“Yuan taught them, just like he teach us,” he offered. “They found out to transfer different from us.”

“Different?”

“Yes,” he said. “They transfer into other people.”

Everlasting Life

We stopped in a small town outside the airstrip and, at Khalil’s insistence, switched cars. He also insisted on taking all of our weapons. “For customs security,” he said.

“What if they come back for us?” I asked. He just looked at me, expectantly. I didn’t push the issue and handed over my handgun.

Jinn was in and out of consciousness, so she didn’t really have a choice in the matter.

I watched him leave the SUV and disappear around the corner. Minutes later, he came back driving an old Volvo. We had to be careful moving Jinn from one vehicle to the other, but once we got her in the Volvo, we ditched the SUV in a crowded parking lot and hauled ass to the airstrip.

Han’s people tended to Jinn as soon as we pulled up. They gently brought her out of the car and placed her onto a stretcher before wheeling her away into a large white van. Private medical team. I wouldn’t see her until after the trip back to the states, a few days later. When I did she looked like nothing had happened to her.

Say what you want about money not being unable to buy you happiness, it can definitely buy you everything else. Peace of mind, comfort, security. If it wasn’t for the fact that Jinn’s grandfather was a multimillionaire, we would’ve been sitting in an Indian prison right about then. And in Jinn’s case, she might’ve been dead by the time emergency services arrived.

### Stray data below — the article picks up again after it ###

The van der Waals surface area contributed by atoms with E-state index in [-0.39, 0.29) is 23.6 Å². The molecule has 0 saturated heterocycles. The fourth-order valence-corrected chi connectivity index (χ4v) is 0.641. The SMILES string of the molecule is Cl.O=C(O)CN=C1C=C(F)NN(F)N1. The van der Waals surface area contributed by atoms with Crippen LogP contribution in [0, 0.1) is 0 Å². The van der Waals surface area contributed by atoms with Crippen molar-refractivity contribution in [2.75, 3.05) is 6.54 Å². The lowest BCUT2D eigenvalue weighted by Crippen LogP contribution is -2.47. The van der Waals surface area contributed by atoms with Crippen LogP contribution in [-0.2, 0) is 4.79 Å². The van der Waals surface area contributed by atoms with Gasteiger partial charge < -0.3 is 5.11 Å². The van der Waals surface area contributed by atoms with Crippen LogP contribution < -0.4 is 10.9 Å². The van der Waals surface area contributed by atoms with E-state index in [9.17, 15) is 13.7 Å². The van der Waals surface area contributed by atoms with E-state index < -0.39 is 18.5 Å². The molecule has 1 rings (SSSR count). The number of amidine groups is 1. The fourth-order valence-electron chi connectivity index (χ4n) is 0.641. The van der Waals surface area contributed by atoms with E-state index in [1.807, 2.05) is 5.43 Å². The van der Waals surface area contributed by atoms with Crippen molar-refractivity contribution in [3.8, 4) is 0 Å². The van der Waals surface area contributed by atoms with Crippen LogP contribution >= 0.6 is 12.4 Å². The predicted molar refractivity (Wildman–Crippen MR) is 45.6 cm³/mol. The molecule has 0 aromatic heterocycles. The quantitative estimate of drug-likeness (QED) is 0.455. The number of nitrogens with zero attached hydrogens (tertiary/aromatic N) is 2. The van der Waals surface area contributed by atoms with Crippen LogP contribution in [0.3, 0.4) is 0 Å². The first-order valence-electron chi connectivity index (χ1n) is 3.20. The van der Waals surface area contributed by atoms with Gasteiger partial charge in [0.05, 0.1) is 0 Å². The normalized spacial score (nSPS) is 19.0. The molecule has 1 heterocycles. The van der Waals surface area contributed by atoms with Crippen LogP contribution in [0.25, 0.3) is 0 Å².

Khalil drove the car into a hangar while I grabbed our bags and made my way onto the tarmac. I thought about what Jinn had said in the car. How other Primes had found a different method of Transference. Did these guys find a way to physically transcend one reality to the next? If that was the case, why did they feel the need to use people like me as their instruments? Why go after Mr. Han and his Seeker Society in the first place?

Too many questions, as usual. I needed to stay patient. Learn what I could about Transference before checking out of this reality altogether. What Han and his people were doing here was really interesting, don’t get me wrong. But I stopped caring about the big questions a long time ago. All I wanted now was to use the rest of my time to live as peaceful a life as I could. Somewhere far, far away from whatever was going on here between Han’s Society and these other Primes.

The jet’s crew took our things into the aircraft and got me to my seat. Because they had been prepping for takeoff since we had departed the temple, we were ready to fly in no time.

“Jinn’s stable,” Khalil said to me as he came into the cabin. “She’ll be on the next one over.”